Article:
Rights are not the same as laws.  The right to bear arms is not an obligation to own a gun.  The third amendment doesn’t decree that you have to kick your son or daughter out of the house if they join the Reserves.  And every slow advance of voting rights has not made it illegal to abstain from the democratic process, though it would be nice if a few more people took an interest. The right to practice any religion we wish is the right to practice no religion at all.  The right to never be told by the government which faith we must accept is the right to never be forced to choose a faith.

So, again, there’s really nothing hypocritical or self-contradictory about atheists demanding the same rights as everyone else.  We want the same rights that all Americans have, and we want all Americans to have the same rights.  Sometimes atheists lose their jobs or their housing or are passed up for a promotion or can’t get a building permit or a license because they are open about their atheism, and that’s simply wrong.  And sometimes that happens to Muslims and Mormons, and it’s wrong then, too.  Americans think religious freedom is the right to stick the Baby Jesus on the town green, or hang the ten commandments in a courtroom or make all the public schoolchildren start their day with Christian prayer, even though that all clearly contradicts the First Amendment.  It’s not surprising that a faith which for the last 400 years on this continent has not had any legitimate threat to its supremacy would have such a mistaken notion about what freedom is.  All religions and all forms of nonreligion have and deserve the same rights – not officially recognized as superior or inferior, right or wrong, just humans having thoughts, abiding by laws, and exercising their freedoms.

mr dan is the president of CVA. The views expressed in this posting are his own and do not necessarily reflect those of Connecticut Valley Atheists or its individual members.

Atheism: It’s REALLY Not a Religion

by mr dan
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I was once, as I often am, in my local diner, having coffee with another member of Connecticut Valley Atheists.  And as we were talking, one of my friends happened to show up.  This friend is also an atheist but not a member of CVA.  So he joined us, and after introductions he asked how we knew each other.  When I said we were both in CVA, his eyes rolled and he went off on a rant about how an “atheist group” is such an oxymoron and that having meetings makes it a religion.  He said that any time you get a group of atheists together talking about atheism, that makes atheism a religion — completely missing the irony that at that very moment at that booth in that tacky neon diner were three atheists talking about atheism.

I’m sure you’ve had this happen to you.  Mention that you’re an atheist and someone will invariably say to you, “Atheism is just another religion.”   And if you’re involved in any kind of atheist group like Connecticut Valley Atheists, or you’re a member of American Atheists or the Freedom From Religion Foundation, or you’ve “liked” the Facebook page of Support Atheism or the Atheist Advocate, then they will use that as proof that you are a member of some kind of cult.

But liking Catholicism on Facebook does not make you a Catholic.   Baptism and confession and communion and tithing and a loyalty to the Pope and taking the batteries out of your vibrator for forty days in the spring — these things make you a Catholic.  Atheist organizations don’t have any rules or requirements of their members.  We don’t baptize or make you take a loyalty oath.  You don’t have to confess your sins or follow commandments.  And we encourage you to rig up an extra battery pack to all your sex toys (anything worth doing is worth doing right).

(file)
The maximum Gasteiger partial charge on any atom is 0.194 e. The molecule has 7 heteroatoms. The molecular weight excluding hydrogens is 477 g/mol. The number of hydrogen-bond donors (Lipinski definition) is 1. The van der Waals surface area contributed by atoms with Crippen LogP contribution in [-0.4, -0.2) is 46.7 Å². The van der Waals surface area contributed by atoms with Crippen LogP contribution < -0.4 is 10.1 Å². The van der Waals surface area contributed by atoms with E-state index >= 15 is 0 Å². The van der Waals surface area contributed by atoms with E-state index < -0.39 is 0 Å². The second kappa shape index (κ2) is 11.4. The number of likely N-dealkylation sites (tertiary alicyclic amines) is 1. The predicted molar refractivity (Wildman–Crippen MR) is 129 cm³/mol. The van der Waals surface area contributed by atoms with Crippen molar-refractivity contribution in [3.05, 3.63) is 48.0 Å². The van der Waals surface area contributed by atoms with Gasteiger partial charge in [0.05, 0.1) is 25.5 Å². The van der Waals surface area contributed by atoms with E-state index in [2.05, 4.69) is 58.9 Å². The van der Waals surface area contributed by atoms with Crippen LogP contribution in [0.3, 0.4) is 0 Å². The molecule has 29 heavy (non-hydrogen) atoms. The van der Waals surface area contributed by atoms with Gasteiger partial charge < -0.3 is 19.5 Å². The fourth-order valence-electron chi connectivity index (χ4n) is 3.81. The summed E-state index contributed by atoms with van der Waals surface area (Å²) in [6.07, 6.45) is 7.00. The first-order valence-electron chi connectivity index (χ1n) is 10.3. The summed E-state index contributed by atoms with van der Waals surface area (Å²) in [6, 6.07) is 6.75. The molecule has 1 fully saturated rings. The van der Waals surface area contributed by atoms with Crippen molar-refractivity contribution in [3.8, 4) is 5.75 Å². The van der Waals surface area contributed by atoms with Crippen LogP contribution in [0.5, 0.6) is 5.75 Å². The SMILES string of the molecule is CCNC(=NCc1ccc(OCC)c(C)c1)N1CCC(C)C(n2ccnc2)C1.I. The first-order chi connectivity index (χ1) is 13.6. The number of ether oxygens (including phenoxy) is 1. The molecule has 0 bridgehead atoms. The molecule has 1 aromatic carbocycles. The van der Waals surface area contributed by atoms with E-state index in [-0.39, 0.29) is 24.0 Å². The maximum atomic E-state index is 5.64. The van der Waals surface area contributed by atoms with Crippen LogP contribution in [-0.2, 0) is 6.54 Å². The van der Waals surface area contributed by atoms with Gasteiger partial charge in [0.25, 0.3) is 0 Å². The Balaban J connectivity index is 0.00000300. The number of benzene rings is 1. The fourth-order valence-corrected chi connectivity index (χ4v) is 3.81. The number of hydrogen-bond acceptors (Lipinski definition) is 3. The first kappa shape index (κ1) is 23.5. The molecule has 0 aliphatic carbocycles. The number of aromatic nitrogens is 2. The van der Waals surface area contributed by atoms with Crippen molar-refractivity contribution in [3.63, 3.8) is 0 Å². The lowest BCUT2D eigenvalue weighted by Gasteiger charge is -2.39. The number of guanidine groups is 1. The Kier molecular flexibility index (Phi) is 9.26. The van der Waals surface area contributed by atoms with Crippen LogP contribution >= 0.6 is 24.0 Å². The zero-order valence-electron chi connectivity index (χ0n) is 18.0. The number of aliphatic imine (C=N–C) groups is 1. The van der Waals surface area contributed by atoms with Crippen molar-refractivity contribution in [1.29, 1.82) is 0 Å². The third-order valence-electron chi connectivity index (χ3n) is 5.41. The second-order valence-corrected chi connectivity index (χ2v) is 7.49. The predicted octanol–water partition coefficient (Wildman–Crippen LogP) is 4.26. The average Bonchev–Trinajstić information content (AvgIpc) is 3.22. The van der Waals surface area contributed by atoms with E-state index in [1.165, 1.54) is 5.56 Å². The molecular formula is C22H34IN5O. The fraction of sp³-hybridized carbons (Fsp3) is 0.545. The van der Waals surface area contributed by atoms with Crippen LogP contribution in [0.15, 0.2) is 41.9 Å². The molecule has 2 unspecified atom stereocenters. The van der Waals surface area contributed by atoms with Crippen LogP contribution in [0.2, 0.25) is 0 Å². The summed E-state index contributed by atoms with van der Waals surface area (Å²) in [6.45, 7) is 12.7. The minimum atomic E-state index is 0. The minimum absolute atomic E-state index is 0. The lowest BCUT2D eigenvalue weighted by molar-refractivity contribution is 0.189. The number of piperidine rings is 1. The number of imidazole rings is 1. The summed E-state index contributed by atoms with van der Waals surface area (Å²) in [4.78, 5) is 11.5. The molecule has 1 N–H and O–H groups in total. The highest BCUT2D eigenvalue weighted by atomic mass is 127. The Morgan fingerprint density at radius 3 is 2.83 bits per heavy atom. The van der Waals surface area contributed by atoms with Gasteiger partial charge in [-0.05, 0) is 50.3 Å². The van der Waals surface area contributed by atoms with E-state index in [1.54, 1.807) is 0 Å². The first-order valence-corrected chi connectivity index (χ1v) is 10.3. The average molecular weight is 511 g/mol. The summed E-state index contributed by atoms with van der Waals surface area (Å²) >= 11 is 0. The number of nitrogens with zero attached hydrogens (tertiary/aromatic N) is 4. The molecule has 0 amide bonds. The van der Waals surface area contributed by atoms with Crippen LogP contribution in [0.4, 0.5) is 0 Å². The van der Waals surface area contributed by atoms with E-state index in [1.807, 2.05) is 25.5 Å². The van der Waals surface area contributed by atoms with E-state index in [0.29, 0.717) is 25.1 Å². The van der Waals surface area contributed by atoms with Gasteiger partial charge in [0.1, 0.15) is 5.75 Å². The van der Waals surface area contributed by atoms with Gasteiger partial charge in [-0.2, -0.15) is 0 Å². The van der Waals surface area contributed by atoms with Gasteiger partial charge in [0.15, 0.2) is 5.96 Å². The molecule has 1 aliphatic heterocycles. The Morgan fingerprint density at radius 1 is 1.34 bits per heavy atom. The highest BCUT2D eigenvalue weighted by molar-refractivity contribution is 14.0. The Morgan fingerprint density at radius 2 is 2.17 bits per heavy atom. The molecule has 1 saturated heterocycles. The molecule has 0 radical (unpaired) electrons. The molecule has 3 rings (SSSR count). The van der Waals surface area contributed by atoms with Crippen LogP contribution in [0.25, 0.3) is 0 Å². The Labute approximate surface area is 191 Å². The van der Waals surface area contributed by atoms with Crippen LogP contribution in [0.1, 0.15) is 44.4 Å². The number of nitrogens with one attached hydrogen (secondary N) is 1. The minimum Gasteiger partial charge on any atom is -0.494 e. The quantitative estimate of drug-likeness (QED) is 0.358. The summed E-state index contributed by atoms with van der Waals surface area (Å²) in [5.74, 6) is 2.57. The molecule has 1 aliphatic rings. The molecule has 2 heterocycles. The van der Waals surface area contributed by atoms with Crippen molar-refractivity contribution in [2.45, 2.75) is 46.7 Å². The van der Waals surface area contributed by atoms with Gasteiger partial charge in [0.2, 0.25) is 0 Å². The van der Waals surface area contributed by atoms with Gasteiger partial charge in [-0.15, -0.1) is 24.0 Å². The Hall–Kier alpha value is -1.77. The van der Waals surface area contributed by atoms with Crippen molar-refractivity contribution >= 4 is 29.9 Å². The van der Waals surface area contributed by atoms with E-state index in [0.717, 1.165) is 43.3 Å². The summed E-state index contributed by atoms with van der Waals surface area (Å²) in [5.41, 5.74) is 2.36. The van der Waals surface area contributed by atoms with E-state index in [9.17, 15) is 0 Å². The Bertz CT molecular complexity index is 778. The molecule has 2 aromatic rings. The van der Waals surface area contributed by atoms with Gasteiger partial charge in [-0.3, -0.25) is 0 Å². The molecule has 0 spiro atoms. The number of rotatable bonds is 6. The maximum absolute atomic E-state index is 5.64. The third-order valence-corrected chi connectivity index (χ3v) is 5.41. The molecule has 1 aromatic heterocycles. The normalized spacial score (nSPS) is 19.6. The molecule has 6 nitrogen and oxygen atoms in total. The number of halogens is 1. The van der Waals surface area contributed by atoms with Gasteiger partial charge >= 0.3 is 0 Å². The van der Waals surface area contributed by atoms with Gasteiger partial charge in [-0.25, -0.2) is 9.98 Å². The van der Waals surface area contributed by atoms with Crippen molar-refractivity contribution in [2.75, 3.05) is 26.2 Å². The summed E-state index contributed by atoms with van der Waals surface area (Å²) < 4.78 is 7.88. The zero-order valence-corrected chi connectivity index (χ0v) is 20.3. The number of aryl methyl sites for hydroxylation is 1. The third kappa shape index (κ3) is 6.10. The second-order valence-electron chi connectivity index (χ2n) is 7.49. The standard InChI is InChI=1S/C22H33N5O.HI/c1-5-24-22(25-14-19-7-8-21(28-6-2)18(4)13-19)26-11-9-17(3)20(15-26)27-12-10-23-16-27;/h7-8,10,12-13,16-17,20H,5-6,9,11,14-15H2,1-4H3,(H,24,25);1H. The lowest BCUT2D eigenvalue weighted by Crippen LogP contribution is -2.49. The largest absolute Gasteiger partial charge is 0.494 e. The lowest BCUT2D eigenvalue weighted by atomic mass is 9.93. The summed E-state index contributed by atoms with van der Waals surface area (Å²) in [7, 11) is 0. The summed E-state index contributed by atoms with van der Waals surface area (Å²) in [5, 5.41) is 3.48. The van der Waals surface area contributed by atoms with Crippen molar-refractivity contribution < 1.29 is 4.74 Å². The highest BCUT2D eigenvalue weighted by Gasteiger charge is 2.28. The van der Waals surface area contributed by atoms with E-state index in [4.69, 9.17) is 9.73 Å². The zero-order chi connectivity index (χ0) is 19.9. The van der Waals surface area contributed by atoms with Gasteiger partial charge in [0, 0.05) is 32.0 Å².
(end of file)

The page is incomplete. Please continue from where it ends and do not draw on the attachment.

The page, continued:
Some atheists get a sense of community from an atheist organization, but we’re not allowed to say that out loud.  The second we feel like a group, they say, we become a religion.  This also doesn’t make any sense.  You can get a sense of community from a club or a classroom or a bowling team or your workplace or a group of friends.  A chess club does not make chess a religion, even if it does have bishops.

We’re also told that it doesn’t make sense for atheists to join any kind of group at all.  The reason we are atheists, they say, is that we’re against any kind of organized structure or authority.  This pervasive Megan Kelly ignorance is simply a frantic attempt to lie away our rationality.  No, we can’t be atheists because the idea of God is unbelievable to us, it has to be because we feel an urgent need to rebel against the Man.  Seriously, not all religions have Popes and Ayatollahs.  If I believed in God but just didn’t like the structure of the church, I could join one of the cookie-cutter non-denominational Christian groups that is so liberal they let their women wear pants, or join a spiritual-but-not-religious commune where pants are optional, or star in a terrible sitcom, get two girlfriends who never wear pants and do more coke than Sherlock Holmes (or the guy who played him last).

Most atheists who are in such an organization joined because they are tired of being an invisible member of their community, of feeling like they are the only one who views the world this way.   Some joined simply to meet other atheists, some to engage in charitable works or activism, some to host educational events and encourage people to think rationally.  Some did it just because they wanted to have one place in their lives where they could go and not be told that they are freaks for not believing in magic and fairies and Santa Claus.

Yes, to answer the stupidest arguments I’ve ever heard, there are books about atheism just like there are books about chess, but there is no Atheist Bible.  There are some celebrity atheists but no recognized head or pontiff. And there are organizations whose goal is to allow atheist individuals to interact with the community, but there is no sort of hierarchy of atheism or worldwide conspiracy — there’s no Atheist Vatican.  It doesn’t resemble religion in any way.  And we are not atheists because we hate religion or organization, we’re atheists because we lack a belief in any and all deities.  And honestly, if you can’t grasp even that simple a concept, I don’t put much stock in any of your other mindless ramblings either.